Remyelination is a naturally occurring response to demyelination and has a central role in the pathophysiology of multiple sclerosis and traumatic brain injury. Recently we demonstrated that a novel MRI technique entitled Relaxation Along a Fictitious Field (RAFF) in the rotating frame of rank n (RAFFn) achieved exceptional sensitivity in detecting the demyelination processes induced by lysophosphatidylcholine (LPC) in rat brain. In the present work, our aim was to test whether RAFF4, along with magnetization transfer (MT) and diffusion tensor imaging (DTI), would be capable of detecting the changes in the myelin content and microstructure caused by modifications of myelin sheets around axons or by gliosis during the remyelination phase after LPC-induced demyelination in the corpus callosum of rats. We collected MRI data with RAFF4, MT and DTI at 3 days after injection (demyelination stage) and at 38 days after injection (remyelination stage) of LPC (n = 12) or vehicle (n = 9). Cell density and myelin content were assessed by histology. All MRI metrics detected differences between LPC-injected and control groups of animals in the demyelination stage, on day 3. In the remyelination phase (day 38), RAFF4, MT parameters, fractional anisotropy, and axial diffusivity detected signs of a partial recovery consistent with the remyelination evident in histology. Radial diffusivity had undergone a further increase from day 3 to 38 and mean diffusivity revealed a complete recovery correlating with the histological assessment of cell density attributed to gliosis. The combination of RAFF4, MT and DTI has the potential to differentiate between normal, demyelinated and remyelinated axons and gliosis and thus it may be able to provide a more detailed assessment of white matter pathologies in several neurological diseases.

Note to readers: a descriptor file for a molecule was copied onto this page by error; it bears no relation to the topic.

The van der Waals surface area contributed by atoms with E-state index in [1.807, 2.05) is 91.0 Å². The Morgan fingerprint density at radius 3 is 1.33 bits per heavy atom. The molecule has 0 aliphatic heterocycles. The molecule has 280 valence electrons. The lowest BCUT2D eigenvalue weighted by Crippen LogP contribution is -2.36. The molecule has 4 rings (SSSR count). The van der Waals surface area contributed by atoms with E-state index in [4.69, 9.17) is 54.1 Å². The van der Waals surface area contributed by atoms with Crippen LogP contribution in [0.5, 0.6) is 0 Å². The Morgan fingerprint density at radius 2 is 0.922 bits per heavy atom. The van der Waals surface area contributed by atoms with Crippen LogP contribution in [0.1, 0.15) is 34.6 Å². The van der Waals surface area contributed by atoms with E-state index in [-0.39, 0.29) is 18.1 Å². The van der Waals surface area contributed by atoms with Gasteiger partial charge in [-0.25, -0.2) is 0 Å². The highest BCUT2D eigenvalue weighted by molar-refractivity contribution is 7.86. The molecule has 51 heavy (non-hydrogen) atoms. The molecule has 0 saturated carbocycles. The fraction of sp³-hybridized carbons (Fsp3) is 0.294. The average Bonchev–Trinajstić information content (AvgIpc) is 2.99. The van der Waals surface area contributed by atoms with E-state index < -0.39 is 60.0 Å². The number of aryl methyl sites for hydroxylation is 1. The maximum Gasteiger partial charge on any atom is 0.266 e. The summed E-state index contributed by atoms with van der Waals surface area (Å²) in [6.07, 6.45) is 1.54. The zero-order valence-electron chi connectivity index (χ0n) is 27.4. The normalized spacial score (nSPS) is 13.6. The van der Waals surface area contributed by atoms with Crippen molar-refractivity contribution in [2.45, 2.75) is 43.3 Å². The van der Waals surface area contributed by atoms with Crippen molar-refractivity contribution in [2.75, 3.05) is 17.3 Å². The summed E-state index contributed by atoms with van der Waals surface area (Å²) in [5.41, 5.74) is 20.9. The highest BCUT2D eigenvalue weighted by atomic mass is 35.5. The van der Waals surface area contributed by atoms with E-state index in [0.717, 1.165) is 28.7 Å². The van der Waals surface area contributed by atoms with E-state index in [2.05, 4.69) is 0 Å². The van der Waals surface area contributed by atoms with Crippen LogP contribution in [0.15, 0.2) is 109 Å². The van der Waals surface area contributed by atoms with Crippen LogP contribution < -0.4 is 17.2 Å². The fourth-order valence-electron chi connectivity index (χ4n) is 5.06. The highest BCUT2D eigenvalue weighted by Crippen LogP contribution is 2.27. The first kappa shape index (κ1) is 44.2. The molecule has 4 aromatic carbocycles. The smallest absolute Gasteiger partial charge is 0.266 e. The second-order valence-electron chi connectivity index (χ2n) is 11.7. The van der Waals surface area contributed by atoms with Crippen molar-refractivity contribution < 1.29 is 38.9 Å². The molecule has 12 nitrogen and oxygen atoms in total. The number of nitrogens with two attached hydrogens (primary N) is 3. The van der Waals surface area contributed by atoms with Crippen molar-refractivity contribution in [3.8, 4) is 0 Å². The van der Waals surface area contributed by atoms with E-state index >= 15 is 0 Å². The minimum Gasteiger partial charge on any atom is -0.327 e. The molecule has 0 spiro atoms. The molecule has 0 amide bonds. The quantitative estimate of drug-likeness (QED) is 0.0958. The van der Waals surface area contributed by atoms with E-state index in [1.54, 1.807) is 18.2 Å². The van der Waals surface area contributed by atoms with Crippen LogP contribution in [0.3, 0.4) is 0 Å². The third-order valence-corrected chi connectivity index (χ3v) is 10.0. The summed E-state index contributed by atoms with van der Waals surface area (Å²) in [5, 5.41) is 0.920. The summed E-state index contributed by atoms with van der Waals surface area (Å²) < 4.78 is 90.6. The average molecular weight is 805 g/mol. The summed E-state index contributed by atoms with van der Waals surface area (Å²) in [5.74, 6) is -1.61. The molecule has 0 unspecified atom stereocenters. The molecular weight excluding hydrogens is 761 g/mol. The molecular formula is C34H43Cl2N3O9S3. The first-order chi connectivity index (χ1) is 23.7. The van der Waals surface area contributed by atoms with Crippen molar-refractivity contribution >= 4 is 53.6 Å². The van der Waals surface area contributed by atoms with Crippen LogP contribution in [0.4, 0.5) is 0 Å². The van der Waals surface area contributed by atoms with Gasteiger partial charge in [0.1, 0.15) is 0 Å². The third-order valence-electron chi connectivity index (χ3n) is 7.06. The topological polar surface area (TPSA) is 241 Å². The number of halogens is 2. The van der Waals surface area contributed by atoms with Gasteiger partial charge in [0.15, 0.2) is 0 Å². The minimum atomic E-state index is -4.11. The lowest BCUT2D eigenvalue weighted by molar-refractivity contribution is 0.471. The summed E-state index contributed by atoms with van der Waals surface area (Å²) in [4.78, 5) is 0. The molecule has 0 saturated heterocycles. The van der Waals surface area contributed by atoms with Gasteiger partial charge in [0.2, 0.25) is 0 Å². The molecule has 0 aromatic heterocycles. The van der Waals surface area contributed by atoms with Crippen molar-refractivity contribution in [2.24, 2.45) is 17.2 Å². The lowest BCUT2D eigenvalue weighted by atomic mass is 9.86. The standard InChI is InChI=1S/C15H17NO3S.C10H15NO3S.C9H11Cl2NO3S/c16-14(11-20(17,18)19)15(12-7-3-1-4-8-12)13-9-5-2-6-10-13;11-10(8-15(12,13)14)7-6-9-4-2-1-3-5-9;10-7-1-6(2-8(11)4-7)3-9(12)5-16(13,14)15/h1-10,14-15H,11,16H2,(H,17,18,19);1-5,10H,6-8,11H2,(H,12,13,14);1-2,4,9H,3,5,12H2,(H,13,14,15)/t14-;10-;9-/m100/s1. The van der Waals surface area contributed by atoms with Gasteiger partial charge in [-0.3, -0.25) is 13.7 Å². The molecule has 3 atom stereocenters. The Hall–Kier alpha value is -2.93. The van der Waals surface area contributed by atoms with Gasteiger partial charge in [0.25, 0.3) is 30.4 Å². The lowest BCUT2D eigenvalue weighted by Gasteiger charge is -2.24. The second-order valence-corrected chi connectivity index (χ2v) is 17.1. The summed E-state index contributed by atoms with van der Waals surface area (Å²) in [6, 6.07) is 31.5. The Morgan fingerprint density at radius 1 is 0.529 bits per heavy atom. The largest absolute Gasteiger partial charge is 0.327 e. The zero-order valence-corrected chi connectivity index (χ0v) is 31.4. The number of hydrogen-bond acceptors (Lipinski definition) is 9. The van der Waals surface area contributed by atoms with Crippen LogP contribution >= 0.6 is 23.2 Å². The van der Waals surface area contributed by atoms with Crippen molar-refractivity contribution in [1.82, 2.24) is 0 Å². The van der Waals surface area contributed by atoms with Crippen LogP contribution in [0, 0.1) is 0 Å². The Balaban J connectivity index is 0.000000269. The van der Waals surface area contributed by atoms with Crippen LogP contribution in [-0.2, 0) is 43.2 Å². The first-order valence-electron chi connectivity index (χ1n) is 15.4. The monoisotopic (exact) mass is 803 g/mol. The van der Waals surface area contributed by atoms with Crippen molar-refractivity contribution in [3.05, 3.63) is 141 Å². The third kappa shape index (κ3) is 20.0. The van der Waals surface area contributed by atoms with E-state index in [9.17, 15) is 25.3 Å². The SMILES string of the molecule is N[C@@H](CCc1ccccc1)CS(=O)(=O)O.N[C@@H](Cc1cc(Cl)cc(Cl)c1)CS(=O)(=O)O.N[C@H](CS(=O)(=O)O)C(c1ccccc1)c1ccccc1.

Bibliographical noteFunding Information:
This project was received funding from the European Union’s Horizon 2020 Research and Innovation Programme Under the Marie Skłodowska-Curie Grant Agreement No. 691110 (MICROBRADAM) and Academy of Finland.
© Copyright © 2021 Holikova, Laakso, Salo, Shatillo, Nurmi, Bares, Vanicek, Michaeli, Mangia, Sierra and Gröhn.
- rotating frame relaxation
PubMed: MeSH publication types
- Journal Article